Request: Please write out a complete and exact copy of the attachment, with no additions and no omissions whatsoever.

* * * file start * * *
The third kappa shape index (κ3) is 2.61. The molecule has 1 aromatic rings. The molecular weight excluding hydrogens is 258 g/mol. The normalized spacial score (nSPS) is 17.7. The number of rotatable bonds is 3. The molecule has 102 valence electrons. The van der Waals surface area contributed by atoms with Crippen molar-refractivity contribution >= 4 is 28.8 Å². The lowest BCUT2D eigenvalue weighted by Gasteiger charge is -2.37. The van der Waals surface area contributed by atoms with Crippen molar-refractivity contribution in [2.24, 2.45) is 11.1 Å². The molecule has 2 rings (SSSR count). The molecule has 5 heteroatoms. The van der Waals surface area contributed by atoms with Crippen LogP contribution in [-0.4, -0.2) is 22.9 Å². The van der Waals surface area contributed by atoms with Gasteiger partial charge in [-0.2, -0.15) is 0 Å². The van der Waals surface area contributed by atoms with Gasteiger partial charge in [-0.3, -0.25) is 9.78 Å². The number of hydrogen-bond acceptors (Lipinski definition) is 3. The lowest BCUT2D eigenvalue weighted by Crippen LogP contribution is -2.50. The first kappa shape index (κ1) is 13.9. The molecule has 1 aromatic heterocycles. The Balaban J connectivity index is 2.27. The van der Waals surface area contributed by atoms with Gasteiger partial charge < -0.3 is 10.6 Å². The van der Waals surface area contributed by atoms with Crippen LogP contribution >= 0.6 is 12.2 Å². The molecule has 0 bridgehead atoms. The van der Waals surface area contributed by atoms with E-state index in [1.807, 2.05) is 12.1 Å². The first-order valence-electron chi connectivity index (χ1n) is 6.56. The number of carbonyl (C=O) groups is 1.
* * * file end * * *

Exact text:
The third kappa shape index (κ3) is 2.61. The molecule has 1 aromatic rings. The molecular weight excluding hydrogens is 258 g/mol. The normalized spacial score (nSPS) is 17.7. The number of rotatable bonds is 3. The molecule has 102 valence electrons. The van der Waals surface area contributed by atoms with Crippen molar-refractivity contribution >= 4 is 28.8 Å². The lowest BCUT2D eigenvalue weighted by Gasteiger charge is -2.37. The van der Waals surface area contributed by atoms with Crippen molar-refractivity contribution in [2.24, 2.45) is 11.1 Å². The molecule has 2 rings (SSSR count). The molecule has 5 heteroatoms. The van der Waals surface area contributed by atoms with Crippen LogP contribution in [-0.4, -0.2) is 22.9 Å². The van der Waals surface area contributed by atoms with Gasteiger partial charge in [-0.2, -0.15) is 0 Å². The van der Waals surface area contributed by atoms with Gasteiger partial charge in [-0.3, -0.25) is 9.78 Å². The number of hydrogen-bond acceptors (Lipinski definition) is 3. The lowest BCUT2D eigenvalue weighted by Crippen LogP contribution is -2.50. The first kappa shape index (κ1) is 13.9. The molecule has 1 aromatic heterocycles. The Balaban J connectivity index is 2.27. The van der Waals surface area contributed by atoms with Gasteiger partial charge < -0.3 is 10.6 Å². The van der Waals surface area contributed by atoms with Crippen LogP contribution >= 0.6 is 12.2 Å². The molecule has 0 bridgehead atoms. The van der Waals surface area contributed by atoms with E-state index in [1.807, 2.05) is 12.1 Å². The first-order valence-electron chi connectivity index (χ1n) is 6.56. The number of carbonyl (C=O) groups is 1.